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Blow molding, also called blow forming, is a manufacturing process which is conducted by using thermoplastics by which hollow plastic profiles are formed.
The blow molding process begins with applying heat energy to the resins thus which converts them into a molten state and forming them into a parison or perform. The prison is a tubular piece of plastic with a hole in one end in which compressed air is released. The compressed air expands the parson into the female mold cavity, while the pressure of the compressed air is maintained for a pre determined period of time, thus allowing the parson to expand and take the shape of the mold cavity. Once the plastic has cooled the mold is opened and the part is ejected.
In general, there are three main types of blow molding systems which are as follows:
Extrusion blow molding can be either continuous (where the parson is extruded continuously and separated by a hot cutter or knife) or intermittent (where the screw turns, stops and pushes the material out. If there is an accumulator head it will gather the melted material and form into a parson when enough material is accumulated).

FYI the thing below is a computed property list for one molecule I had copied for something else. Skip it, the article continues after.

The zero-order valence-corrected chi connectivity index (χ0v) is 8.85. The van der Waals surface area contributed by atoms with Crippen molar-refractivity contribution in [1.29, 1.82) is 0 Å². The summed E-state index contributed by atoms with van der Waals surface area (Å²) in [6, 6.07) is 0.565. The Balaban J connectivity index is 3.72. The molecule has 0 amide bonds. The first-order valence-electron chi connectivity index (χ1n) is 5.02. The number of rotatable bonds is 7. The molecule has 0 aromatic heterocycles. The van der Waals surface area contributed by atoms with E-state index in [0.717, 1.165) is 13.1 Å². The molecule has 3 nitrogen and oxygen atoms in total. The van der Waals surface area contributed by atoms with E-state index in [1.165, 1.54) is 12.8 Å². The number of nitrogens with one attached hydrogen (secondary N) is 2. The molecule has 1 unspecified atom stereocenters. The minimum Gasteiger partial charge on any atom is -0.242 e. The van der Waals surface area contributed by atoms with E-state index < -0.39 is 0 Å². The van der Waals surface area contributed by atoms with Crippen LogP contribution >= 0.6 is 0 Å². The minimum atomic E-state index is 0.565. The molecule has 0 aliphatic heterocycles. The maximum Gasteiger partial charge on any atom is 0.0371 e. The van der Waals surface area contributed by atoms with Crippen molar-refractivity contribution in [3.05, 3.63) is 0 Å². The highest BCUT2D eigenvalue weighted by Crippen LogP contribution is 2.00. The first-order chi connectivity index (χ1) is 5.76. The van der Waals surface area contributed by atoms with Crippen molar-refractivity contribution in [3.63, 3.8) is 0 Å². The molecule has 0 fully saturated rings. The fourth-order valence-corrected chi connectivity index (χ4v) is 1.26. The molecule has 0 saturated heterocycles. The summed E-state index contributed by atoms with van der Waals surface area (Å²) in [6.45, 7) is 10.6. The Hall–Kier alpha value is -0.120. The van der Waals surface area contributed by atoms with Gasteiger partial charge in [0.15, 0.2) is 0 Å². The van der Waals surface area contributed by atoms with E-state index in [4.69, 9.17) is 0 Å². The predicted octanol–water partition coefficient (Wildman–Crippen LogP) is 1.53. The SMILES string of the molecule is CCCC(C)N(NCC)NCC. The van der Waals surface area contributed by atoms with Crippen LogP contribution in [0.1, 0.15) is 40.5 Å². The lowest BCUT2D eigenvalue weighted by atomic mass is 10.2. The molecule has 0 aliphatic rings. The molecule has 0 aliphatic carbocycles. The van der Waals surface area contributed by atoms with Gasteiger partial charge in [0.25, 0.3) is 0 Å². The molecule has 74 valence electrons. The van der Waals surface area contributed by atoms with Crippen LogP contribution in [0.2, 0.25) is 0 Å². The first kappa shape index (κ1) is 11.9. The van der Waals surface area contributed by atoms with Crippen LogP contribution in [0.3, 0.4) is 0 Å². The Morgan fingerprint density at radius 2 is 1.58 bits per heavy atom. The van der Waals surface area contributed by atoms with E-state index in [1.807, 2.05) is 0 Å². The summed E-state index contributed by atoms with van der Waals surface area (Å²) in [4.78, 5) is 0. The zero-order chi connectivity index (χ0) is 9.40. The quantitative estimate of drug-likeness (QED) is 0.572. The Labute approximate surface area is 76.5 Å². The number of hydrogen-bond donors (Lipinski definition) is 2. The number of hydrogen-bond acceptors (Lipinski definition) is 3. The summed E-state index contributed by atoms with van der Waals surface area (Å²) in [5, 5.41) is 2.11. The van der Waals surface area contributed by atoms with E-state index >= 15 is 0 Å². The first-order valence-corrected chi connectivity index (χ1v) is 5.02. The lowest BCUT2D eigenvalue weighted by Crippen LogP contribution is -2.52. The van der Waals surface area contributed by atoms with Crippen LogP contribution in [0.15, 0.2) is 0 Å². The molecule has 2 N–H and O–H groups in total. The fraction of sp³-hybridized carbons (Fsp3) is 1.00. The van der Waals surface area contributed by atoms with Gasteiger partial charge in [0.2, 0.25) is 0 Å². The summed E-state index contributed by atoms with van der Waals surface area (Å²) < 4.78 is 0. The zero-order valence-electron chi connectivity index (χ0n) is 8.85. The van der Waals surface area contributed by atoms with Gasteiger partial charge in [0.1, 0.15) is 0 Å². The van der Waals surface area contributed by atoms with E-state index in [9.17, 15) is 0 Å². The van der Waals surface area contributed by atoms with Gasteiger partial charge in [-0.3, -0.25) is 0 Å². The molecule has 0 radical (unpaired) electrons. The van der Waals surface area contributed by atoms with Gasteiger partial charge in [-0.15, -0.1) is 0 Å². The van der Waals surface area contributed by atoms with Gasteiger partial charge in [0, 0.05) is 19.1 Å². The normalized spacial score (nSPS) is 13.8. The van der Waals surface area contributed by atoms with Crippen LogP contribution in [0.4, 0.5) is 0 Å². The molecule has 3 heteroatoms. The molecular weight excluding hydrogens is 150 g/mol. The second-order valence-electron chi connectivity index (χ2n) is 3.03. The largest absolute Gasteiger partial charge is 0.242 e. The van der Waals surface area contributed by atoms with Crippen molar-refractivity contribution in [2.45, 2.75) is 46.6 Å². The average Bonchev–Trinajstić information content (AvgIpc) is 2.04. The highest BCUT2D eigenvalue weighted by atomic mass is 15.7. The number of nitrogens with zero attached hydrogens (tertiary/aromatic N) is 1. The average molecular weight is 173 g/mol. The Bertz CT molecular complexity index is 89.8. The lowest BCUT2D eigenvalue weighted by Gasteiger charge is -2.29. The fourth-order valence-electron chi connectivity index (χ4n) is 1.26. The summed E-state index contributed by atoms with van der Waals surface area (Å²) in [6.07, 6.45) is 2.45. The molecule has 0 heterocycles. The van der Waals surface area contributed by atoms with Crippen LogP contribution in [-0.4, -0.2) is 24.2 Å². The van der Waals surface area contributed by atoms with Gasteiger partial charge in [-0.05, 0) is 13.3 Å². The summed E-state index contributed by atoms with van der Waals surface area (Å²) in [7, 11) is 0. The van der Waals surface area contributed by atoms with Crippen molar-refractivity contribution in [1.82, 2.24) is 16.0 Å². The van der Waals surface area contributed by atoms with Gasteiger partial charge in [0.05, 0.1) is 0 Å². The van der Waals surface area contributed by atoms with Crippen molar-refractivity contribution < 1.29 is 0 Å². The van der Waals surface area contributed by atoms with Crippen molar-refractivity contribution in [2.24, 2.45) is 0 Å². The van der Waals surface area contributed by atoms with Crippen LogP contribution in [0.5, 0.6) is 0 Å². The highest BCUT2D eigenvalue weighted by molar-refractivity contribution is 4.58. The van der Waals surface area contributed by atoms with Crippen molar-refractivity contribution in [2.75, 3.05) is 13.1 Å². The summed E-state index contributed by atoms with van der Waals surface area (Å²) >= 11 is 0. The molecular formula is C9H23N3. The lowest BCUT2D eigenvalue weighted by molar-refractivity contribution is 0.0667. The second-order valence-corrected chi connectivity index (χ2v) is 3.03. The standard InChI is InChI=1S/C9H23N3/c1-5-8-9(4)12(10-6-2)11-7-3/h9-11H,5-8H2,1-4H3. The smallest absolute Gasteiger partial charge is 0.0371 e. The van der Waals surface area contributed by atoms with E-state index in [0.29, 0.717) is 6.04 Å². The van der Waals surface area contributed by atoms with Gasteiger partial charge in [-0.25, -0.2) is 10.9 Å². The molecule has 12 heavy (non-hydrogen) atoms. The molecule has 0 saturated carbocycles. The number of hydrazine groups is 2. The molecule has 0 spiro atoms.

Injection blow molding consists of two stages, injection molding of thermoplastic material into hollow tube shape called a preform and blow molding where the preform is transferred on to a metal shank called the core rod which rotates to a blow moulding station where it is inflate and cooled. This process is suitable for producing large quantities.
Stretch blow moulding is the process where a plastic container is made from a preform or parison that is stretched in both directions when the preform is blown into desired container.